Imperial College London

Imperial staff share their tips on working from home with children around


child on play equipment

A child at Imperial's Early Years Education Centre, which is currently closed.

With schools and nurseries closed and the majority of staff working from home, Imperial staff share their tips on remote working without childcare.

Imperial has amended its HR policies to support staff [staff login] and Imperial’s leadership have recognised that staff may not be able to work as much as normal. 

While everyone’s situation is different and each family is unique, we wanted to share some tips and advice from staff who are working from home with children.  

Changes to working hours 

The top recommendation was to agree modified working hours with your line manager. 

“Taking shifts with your partner is key,” Jesse said. “My wife's work day starts later in the morning and ends later at night, so I take the early morning from 7-11am and then come back online again in the afternoon when our toddler naps. I also usually do some work in the evenings, too, after he goes to bed.  

“It was hard at first to switch on and off throughout the day, but we’ve now settled into a good routine,” Jesse continued. It’s really important to keep realistic expectations around what you can achieve in a day – it’s impossible to be as productive as you were in the office, so don’t take on too much and let your line manager know what’s realistic for you.” 

Hannah agreed: “We’ve both managed to agreed working hours with our line managers so that can we take it in shifts - I work from 8-11 and then 3-6 and do childcare in the middle - although I do also dip into emails and the odd call. 

“My tip would be to be clear with your line manager and yourself on the hours you’re able to do: work hard when you can but try and switch off and enjoy it when you’re not.” 

Mike has also worked out a shift pattern: “My partner is also still fulll-time, so we take it in turns to work 6am-2pm and the other one gets the kids out of bed, and tees them up with their schoolwork (everything is online, teachers doing Zoom classes and emailing-out other activities to keep them busy, they’re always face-timing their mates and crashing important calls), before doing a shorter work shift and making tea.”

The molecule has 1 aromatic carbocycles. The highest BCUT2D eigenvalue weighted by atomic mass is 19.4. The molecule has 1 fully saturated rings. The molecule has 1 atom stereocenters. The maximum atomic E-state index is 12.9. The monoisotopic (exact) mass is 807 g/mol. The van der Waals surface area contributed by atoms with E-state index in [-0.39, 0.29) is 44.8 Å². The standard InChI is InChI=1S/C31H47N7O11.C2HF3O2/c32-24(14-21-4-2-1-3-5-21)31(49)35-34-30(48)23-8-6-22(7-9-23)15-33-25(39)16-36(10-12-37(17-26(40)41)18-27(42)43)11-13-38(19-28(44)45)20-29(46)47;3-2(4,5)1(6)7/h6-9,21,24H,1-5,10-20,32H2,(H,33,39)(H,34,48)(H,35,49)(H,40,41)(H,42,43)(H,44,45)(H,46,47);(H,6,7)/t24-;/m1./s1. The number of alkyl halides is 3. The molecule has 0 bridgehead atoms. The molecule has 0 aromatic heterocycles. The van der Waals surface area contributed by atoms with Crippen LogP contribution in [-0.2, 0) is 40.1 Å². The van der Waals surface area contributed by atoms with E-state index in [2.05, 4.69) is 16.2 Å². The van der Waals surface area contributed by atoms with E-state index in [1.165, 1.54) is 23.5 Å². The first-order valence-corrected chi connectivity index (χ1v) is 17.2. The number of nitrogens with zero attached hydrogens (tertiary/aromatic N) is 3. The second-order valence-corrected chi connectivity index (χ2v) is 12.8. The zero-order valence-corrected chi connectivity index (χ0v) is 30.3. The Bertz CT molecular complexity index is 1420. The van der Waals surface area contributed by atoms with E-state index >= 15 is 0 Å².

Keeping kids entertained 

Staff had lots of recommendations for activities to do with children, including: 

  • Lego, puzzles, playdough, magnets 
  • Reading stories 
  • Colouring books, sticker books, painting, craft projects 
  • Cooking 
  • Dancing, hula-hooping, cleaning the house 

Some staff recommended specific resources that had been helpful for their family:  

  • Cosmic Kids yoga on YouTube 
  • ‘The Wind in the Willows’ free full-length musical 
  • Worksheets from 

Hannah said: “I try and make sure she does some school work but I think it’s important to have fun - so far there has been lots of cooking and dancing and we have a large - and growing - collection of snails and worms in jam jars in the kitchen.” 

Jesse added: “We maximise our time outside to burn off some of that toddler energy – riding a scooter/bike or just running around. Impromptu dance parties also help – no one, not even a two-year-old, can resist dancing to Queen’s ‘Don’t Stop Me Now’!” 

Katie’s family have a rough schedule for the day: “We try to do more educational stuff in the morning when we’re all feeling more awake and then allow more screen time / tv in the afternoons. We put the kids out in the garden every day at ten no matter what (except for rain or snow!) and we always do something vaguely crafty after lunch. Our former, fairly well-organised life is now a mash up – but we’re just taking each day as it comes and trying not to worry when we have a bad day and things don’t go to plan.” 

More resources for Imperial parents 


Elizabeth Nixon

Elizabeth Nixon
Communications and Public Affairs

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